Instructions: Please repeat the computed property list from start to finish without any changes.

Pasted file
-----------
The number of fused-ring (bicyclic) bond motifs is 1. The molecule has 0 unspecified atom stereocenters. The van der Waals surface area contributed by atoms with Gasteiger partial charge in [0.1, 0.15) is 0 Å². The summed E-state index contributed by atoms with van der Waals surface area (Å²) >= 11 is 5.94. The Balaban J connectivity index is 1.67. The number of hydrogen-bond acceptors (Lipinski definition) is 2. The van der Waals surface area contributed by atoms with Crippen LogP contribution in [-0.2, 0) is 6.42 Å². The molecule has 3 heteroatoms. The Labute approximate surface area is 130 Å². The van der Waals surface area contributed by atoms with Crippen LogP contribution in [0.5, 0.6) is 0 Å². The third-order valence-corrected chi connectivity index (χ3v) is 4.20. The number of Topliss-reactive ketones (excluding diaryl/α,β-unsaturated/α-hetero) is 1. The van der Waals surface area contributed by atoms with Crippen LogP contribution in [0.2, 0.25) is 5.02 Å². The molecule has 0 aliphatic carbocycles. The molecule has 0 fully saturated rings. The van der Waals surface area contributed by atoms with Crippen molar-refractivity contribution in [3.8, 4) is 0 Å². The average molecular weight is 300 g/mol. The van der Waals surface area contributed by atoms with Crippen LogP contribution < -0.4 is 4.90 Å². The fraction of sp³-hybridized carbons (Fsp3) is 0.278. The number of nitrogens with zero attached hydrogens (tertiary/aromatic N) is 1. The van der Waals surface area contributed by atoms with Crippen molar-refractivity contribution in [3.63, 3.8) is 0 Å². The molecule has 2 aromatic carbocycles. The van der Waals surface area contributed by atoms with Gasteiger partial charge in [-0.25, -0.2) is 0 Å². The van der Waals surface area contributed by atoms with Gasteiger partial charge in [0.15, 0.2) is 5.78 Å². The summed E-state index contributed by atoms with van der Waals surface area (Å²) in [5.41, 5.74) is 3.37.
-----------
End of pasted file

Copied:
The number of fused-ring (bicyclic) bond motifs is 1. The molecule has 0 unspecified atom stereocenters. The van der Waals surface area contributed by atoms with Gasteiger partial charge in [0.1, 0.15) is 0 Å². The summed E-state index contributed by atoms with van der Waals surface area (Å²) >= 11 is 5.94. The Balaban J connectivity index is 1.67. The number of hydrogen-bond acceptors (Lipinski definition) is 2. The van der Waals surface area contributed by atoms with Crippen LogP contribution in [-0.2, 0) is 6.42 Å². The molecule has 3 heteroatoms. The Labute approximate surface area is 130 Å². The van der Waals surface area contributed by atoms with Crippen LogP contribution in [0.5, 0.6) is 0 Å². The third-order valence-corrected chi connectivity index (χ3v) is 4.20. The number of Topliss-reactive ketones (excluding diaryl/α,β-unsaturated/α-hetero) is 1. The van der Waals surface area contributed by atoms with Crippen LogP contribution in [0.2, 0.25) is 5.02 Å². The molecule has 0 aliphatic carbocycles. The molecule has 0 fully saturated rings. The van der Waals surface area contributed by atoms with Crippen molar-refractivity contribution in [3.8, 4) is 0 Å². The average molecular weight is 300 g/mol. The van der Waals surface area contributed by atoms with Crippen LogP contribution < -0.4 is 4.90 Å². The fraction of sp³-hybridized carbons (Fsp3) is 0.278. The number of nitrogens with zero attached hydrogens (tertiary/aromatic N) is 1. The van der Waals surface area contributed by atoms with Crippen molar-refractivity contribution in [3.63, 3.8) is 0 Å². The molecule has 2 aromatic carbocycles. The van der Waals surface area contributed by atoms with Gasteiger partial charge in [-0.25, -0.2) is 0 Å². The van der Waals surface area contributed by atoms with Gasteiger partial charge in [0.15, 0.2) is 5.78 Å². The summed E-state index contributed by atoms with van der Waals surface area (Å²) in [5.41, 5.74) is 3.37.